What Should We Eat?

All living beings originate from food, draw sustenance from it, and finally merge into it and hence ‘Annam Brahma’ [Food is God], says Taittariya Upanishad (3.2.1). This ultimate importance has been given to food in shrutis. If this is the case, most of us would think, do we really need to worry about Karma while having food? The answer is yes and no. We need to understand the concept of karma with regards to food in order to gauge this.

Various Views

There are many opinions and recommen- dations in Hindu scriptures on what we should eat and what we should not. Given that animals look and act more like humans, there has been a great deal of effort expended on whether to eat or not to eat animal flesh, not only in ancient Indian literature, but also in Roman history. Additionally, in Sikhism, there are discussions on how plants also suffer, while being consumed as food. Even today, we hear a lot of discussions and debates around eating or non-eating of meat, from moral, health and religious standpoint. There are many organizations like PETA, who are trying to convince people to go for plant- based food for health and moral reasons. At the same time, there are many others who are trying to convince people to opt for meat based diet, because, as per them, it gives the body required nutrition.

Given that human body is designed to eat and digest meat as well as plant, there is no doubt that humans are omnivorous. In addition to being omnivorous, humans are also intelligent beings, who question and think over every aspect of life. The same thinking has been happening over many centuries on the food as well. While there have been many theories on what we should eat and what we should not, this article tries to look at food from Karma point of view.

The Hindu View about Food

Unlike what most people think, food in Hinduism is not really regulated barring eating meat of cows. It has been left to individuals to decide what kind of food they want to eat. There are verses in Rig-Veda which asks us not to kill a cow for any reason and that is mainly because she gives milk, which is beneficial to all humans. Simultaneously, there are many verses in Rig-Vega where meat eating of oxen is discussed, along with other animals like horses. There are no rules in the Shrutis or Upanishads, recommending people on their choice of food. Food in Hinduism is indirectly regulated by various core principles, like theory of karma.

Hinduism believes that human body is the only form where a soul can make spiritual progress, and it needs to be the goal of humans to use this body to go further on spiritual path and set ourselves free from the cycle of birth and death and attain Moksha. Unlike animals that act on their instincts, humans can decide what is good or bad for them, also what would help make progress towards spiritual path, and what will not. The same applies to food too. It is left to us to decide what we want to eat. With this freedom of decision comes the responsibility of owning it up too. This is where the philosophy of Karma would help to make most intelligent choices.

Let’s first consider the philosophy of karma.

What is Karma

According to the philosophy of karma, what a person does comes back to him, more like newton’s third law. What we get in life is earned by us; part of it is from this life and remaining from earlier lives. As learned people say, we take birth to spend the karma accumulated in earlier lives and while spending accumulated karma we end up creating new ones.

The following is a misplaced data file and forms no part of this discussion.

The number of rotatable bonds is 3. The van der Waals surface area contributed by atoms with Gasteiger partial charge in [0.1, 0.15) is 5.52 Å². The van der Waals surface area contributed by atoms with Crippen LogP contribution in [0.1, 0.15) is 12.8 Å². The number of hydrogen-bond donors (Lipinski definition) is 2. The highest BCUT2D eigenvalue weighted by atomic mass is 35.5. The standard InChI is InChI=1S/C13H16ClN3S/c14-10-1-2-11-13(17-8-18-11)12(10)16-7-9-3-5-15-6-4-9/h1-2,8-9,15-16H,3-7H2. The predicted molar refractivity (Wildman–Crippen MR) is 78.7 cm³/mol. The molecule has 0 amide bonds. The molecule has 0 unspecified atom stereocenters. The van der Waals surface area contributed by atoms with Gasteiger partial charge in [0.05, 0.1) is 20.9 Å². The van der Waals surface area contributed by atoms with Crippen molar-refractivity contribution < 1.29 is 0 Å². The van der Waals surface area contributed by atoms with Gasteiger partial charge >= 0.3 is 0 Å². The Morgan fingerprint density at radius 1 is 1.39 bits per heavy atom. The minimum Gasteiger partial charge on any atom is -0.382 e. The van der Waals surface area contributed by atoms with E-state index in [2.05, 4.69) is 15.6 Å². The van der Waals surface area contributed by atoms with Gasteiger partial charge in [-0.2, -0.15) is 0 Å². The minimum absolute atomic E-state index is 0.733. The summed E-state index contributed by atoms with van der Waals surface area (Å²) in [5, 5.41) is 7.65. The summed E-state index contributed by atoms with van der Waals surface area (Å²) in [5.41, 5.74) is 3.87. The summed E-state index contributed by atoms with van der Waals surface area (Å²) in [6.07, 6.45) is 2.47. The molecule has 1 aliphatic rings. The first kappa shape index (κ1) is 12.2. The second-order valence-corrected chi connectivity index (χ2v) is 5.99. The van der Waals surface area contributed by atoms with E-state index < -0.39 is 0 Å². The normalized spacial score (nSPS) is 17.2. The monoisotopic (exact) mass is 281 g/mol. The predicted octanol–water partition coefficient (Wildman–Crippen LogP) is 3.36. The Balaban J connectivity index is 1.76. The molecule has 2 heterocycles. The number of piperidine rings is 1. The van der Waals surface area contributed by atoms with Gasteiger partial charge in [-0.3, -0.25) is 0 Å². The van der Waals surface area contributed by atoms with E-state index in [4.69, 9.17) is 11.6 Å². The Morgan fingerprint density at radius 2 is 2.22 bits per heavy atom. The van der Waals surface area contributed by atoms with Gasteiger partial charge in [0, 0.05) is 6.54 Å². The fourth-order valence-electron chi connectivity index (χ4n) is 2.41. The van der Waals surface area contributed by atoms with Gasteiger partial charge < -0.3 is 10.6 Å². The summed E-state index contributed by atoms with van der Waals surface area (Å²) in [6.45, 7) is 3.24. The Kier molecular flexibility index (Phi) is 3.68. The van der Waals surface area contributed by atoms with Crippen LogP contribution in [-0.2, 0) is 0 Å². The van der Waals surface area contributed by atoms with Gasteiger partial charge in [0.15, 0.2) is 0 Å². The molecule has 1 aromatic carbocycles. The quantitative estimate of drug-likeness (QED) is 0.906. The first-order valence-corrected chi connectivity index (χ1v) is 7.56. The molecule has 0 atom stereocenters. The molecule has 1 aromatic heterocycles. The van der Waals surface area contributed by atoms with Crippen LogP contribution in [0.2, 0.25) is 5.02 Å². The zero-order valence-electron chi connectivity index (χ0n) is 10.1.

And to spend this newly created Karma, we need to take additional births. This way the cycle of birth and death continues. The only way out here is living life without generating any new karma, and that way we can slowly clear the accumulated karma from previous lives and come out of this cycle of life and birth. And one of the easiest ways to live life without generating any new karma is following the philosophy of ‘Do good, because doing good is good, without expecting anything in return’.

Karma’s Link to Food

As per karma, every action done with an eye on material comfort has an equal reaction, and this applies to harming an animal or a plant as well. Unlike other religions, where animal/plant souls are considered as lower grade, in Hinduism animal/plant souls are considered having similar status as human being. Hinduism believes that a soul, depending upon the composition of the accumulated karma needs to go through up to 8.4 million species/births, including various plants/animals, before it can take rebirth as a human being. Unlike other births, human birth is considered superior only for the reason that humans can try to act against their animal traits, while animals do not have the intellectual capability to go beyond their animal instincts.

With this background, we can see that harming animal/plant with the intention of eating them creates a karma, which needs to be expended either in this or in next human/ animal/plant life.

While most of the plant-based food (fruits, flowers, seeds, leafs, etc.), can be derived with no or minimum impact to the plant, there is no easy way to take animal flesh without really killing them. And as per theory of karma, when you eat animal flesh you are creating a karma, which means you have to bear the resultant effects in this or in future lives.

There are also some plant-based foods for which one needs to kill the plant in order to acquire the food like potatoes, onion, sugar cane, etc., which also would create similar treatment. So let’s discuss the karma created by the eating plant-based food and animal- based food separately.

Karma Created By Eating Animal-based Food

This topic has been discussed a lot in various Hindu scriptures. The best details come from Anushasan Parva of Mahabharata. As per Bhishma, the karma created by killing an animal for the purpose of eating, falls equally on five people or entities, involved in the whole chain. The person who actually raises and kills the animal for food, the person who dismembers and sells the meat, the person who transports the meat, the person who cooks the meat, and the person who finally eats it. The pain the animal has gone through while getting killed has to be repaid by them in this or in future births.